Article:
TOKYO/SINGAPORE -- Global leaders taking part in the World Economic Forum's online Davos Agenda meetings last week had no shortage of weighty themes to discuss: COVID-19, climate change and even a more inclusive form of capitalism.
Chinese President Xi Jinping and Indian Prime Minister Narendra Modi were among the big Asian names who participated in the sessions, which set the stage for a planned in-person summit in Singapore in May.
Here are five key takeaways.
The U.S. isn't buying the "multilateralism" Xi is selling
Xi's address was closely watched. The last time he appeared at the forum was in 2017, days before Donald Trump took office in the U.S. This time, he spoke via video days after Joe Biden moved into the White House.
The Chinese president did not name names but clearly rebuked Trump's policies. "To build small circles or start a new Cold War, to reject, threaten or intimidate others, to willfully impose decoupling, supply disruption or sanctions, and to create isolation or estrangement will only push the world into division and even confrontation," he said.
Xi said the way to solve the world's problems is multilateralism. "Let us all join hands and let multilateralism light our way toward a community with a shared future for mankind," he concluded.
This call for unity did not appear to move the Biden administration, whose China policy remains hazy.
"Strategic competition with China is a defining feature of the 21st century," White House spokeswoman Jen Psaki said after Xi's remarks. She noted that China is growing more authoritarian at home and more assertive abroad, "challenging our security, prosperity and values in significant ways."
Smaller players fear the great power standoff
Singaporean Prime Minister Lee Hsien Loong, who is due to host the WEF in a few months, spent much of his time slot warning about the dangers of the U.S. and China failing to move relations toward "safer waters."
"Given the enormous stakes, difficult as it will be, it cannot possibly be too late for the U.S. and China to reset the tone of their interactions and avert a clash between them, which will become a generational twilight struggle," he said.
Lee voiced hope that the Biden administration would find a new approach. And he did not shy away from calling on China to change or "recalibrate," too.
"China's influence in the world has grown so much that it has to take on a greater responsibility for providing global public goods ... whether it's for security, whether it's for trade, opening markets, whether it's for climate change."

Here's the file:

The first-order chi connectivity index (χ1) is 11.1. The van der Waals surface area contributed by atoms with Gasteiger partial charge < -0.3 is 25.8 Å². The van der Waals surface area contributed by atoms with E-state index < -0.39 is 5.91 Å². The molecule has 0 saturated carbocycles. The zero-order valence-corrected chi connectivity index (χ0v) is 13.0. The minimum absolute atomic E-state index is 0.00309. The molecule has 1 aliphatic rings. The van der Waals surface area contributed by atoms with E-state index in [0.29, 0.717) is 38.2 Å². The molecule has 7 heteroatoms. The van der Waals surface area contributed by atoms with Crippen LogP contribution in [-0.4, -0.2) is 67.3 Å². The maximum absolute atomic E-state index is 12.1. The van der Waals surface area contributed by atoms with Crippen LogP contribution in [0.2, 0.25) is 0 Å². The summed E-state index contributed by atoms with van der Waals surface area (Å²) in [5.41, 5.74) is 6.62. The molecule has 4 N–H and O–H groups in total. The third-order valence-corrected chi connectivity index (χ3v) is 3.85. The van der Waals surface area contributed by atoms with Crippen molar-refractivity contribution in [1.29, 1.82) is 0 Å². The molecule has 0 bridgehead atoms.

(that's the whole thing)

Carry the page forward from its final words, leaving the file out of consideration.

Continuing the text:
WEF President Borge Brende, speaking with Lee, suggested the Singapore summit might just provide a venue for the two powers to meet.
Net-zero emissions goals leave environmentalists cold
China, Japan and South Korea all played up their goals of achieving net-zero emissions, or carbon neutrality. Beijing is aiming for 2060, while Tokyo and Seoul are shooting for 2050.
"Meeting these targets will require tremendous hard work from China," Xi said.
South Korean President Moon Jae-in vowed to "vigorously push ahead with carbon neutrality across all aspects of the economy and society, while fostering a low-carbon industrial ecosystem," in a speech that centered on efforts to fight inequality.
And Japanese Prime Minister Yoshihide Suga talked about how building a green society -- with a focus on the 2050 goal -- will create a new engine for economic growth.
None of this impressed 18-year-old Swedish climate activist Greta Thunberg.
Such goals are "vague, insufficient, hypothetical targets," Thunberg said in a video message to Davos, without singling out specific countries. "It's like waking up in the middle of the night, seeing your house on fire, then deciding to wait 10, 20 or 30 years before you call the fire department."
Instead, she argued for "annual binding carbon budgets."
Northeast Asia faces an uphill battle to build vaccine trust
COVID-19 vaccination campaigns are picking up speed in some countries and only just about to start in others. But a survey conducted by Ipsos for the WEF found Asian respondents were in far less of a rush to get inoculated than their Western counterparts.
Only 14% of South Korean respondents said they wanted a jab as soon as possible. The figures for Japan, at 22%, and China, at 23%, were not much higher. Compare this with 65% for the U.K. and 53% for the U.S.
Experts said the gap was likely due to a combination of distrust and a less acute sense of urgency, since Asia has generally fared better in the pandemic. Still, a return to economic normalcy will require widespread immunity.
India's Modi, for his part, vowed to help the world achieve that by increasing the supply of vaccines made in his country.
"Stakeholder capitalism" gains traction in the COVID gloom
Over 60 global companies committed to what the WEF calls Stakeholder Capitalism Metrics. Just as they report their finances, multinationals like Sony and Unilever have pledged to report how they adhere to 21 core and 34 additional metrics.
The core standards pertain to issues like corruption, greenhouse gas output and pay equality. The idea, advocated by WEF founder Klaus Schwab, is that companies must consider not only their own shareholders but all stakeholders -- customers, employees, suppliers and local communities.
Over the years, the Davos elite and the very system of capitalism have come under fire as wealth gaps expand. COVID-19 and millions of job losses have also increased the tension between haves and have-nots. But the broad support for the metrics was billed as a turning point.
Brian Moynihan, chairman and CEO of Bank of America, said: "Those are major companies with $7 trillion market cap and millions of employees around the world which are saying, 'Hey, I will hold myself accountable to live up to this stakeholder capitalism" ideal.
Reporting by Kentaro Iwamoto, Dylan Loh, Eri Sugiura, CK Tan, Kim Jaewon and Kiran Sharma.